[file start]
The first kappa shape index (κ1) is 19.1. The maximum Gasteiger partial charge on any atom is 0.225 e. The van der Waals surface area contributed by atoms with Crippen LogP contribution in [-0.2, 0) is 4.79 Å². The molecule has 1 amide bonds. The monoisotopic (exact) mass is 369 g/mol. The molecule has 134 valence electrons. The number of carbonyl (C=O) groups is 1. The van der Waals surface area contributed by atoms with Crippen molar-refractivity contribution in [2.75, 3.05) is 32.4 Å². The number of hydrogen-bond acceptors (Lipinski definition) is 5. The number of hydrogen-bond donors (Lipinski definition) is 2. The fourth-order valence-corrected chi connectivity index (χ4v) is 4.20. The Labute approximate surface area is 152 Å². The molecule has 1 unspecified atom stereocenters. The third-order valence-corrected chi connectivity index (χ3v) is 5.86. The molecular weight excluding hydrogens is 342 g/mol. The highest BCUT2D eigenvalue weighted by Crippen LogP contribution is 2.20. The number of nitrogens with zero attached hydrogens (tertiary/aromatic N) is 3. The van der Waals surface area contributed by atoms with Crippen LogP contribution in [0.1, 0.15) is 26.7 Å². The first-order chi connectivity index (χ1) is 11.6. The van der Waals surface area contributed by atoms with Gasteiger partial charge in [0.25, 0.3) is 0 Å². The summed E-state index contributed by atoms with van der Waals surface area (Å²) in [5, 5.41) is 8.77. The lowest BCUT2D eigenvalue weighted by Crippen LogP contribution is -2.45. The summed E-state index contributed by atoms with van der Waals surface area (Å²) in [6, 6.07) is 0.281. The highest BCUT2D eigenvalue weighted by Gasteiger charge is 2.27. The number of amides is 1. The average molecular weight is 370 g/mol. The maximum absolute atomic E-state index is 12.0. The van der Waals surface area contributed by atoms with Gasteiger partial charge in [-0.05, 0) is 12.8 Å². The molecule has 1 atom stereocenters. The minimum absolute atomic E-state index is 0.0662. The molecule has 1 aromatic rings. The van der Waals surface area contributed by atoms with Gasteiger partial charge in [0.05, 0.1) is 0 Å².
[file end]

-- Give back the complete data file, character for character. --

The first kappa shape index (κ1) is 19.1. The maximum Gasteiger partial charge on any atom is 0.225 e. The van der Waals surface area contributed by atoms with Crippen LogP contribution in [-0.2, 0) is 4.79 Å². The molecule has 1 amide bonds. The monoisotopic (exact) mass is 369 g/mol. The molecule has 134 valence electrons. The number of carbonyl (C=O) groups is 1. The van der Waals surface area contributed by atoms with Crippen molar-refractivity contribution in [2.75, 3.05) is 32.4 Å². The number of hydrogen-bond acceptors (Lipinski definition) is 5. The number of hydrogen-bond donors (Lipinski definition) is 2. The fourth-order valence-corrected chi connectivity index (χ4v) is 4.20. The Labute approximate surface area is 152 Å². The molecule has 1 unspecified atom stereocenters. The third-order valence-corrected chi connectivity index (χ3v) is 5.86. The molecular weight excluding hydrogens is 342 g/mol. The highest BCUT2D eigenvalue weighted by Crippen LogP contribution is 2.20. The number of nitrogens with zero attached hydrogens (tertiary/aromatic N) is 3. The van der Waals surface area contributed by atoms with Crippen LogP contribution in [0.1, 0.15) is 26.7 Å². The first-order chi connectivity index (χ1) is 11.6. The van der Waals surface area contributed by atoms with Gasteiger partial charge in [0.25, 0.3) is 0 Å². The summed E-state index contributed by atoms with van der Waals surface area (Å²) in [5, 5.41) is 8.77. The lowest BCUT2D eigenvalue weighted by Crippen LogP contribution is -2.45. The summed E-state index contributed by atoms with van der Waals surface area (Å²) in [6, 6.07) is 0.281. The highest BCUT2D eigenvalue weighted by Gasteiger charge is 2.27. The number of amides is 1. The average molecular weight is 370 g/mol. The maximum absolute atomic E-state index is 12.0. The van der Waals surface area contributed by atoms with Gasteiger partial charge in [-0.05, 0) is 12.8 Å². The molecule has 1 atom stereocenters. The minimum absolute atomic E-state index is 0.0662. The molecule has 1 aromatic rings. The van der Waals surface area contributed by atoms with Gasteiger partial charge in [0.05, 0.1) is 0 Å².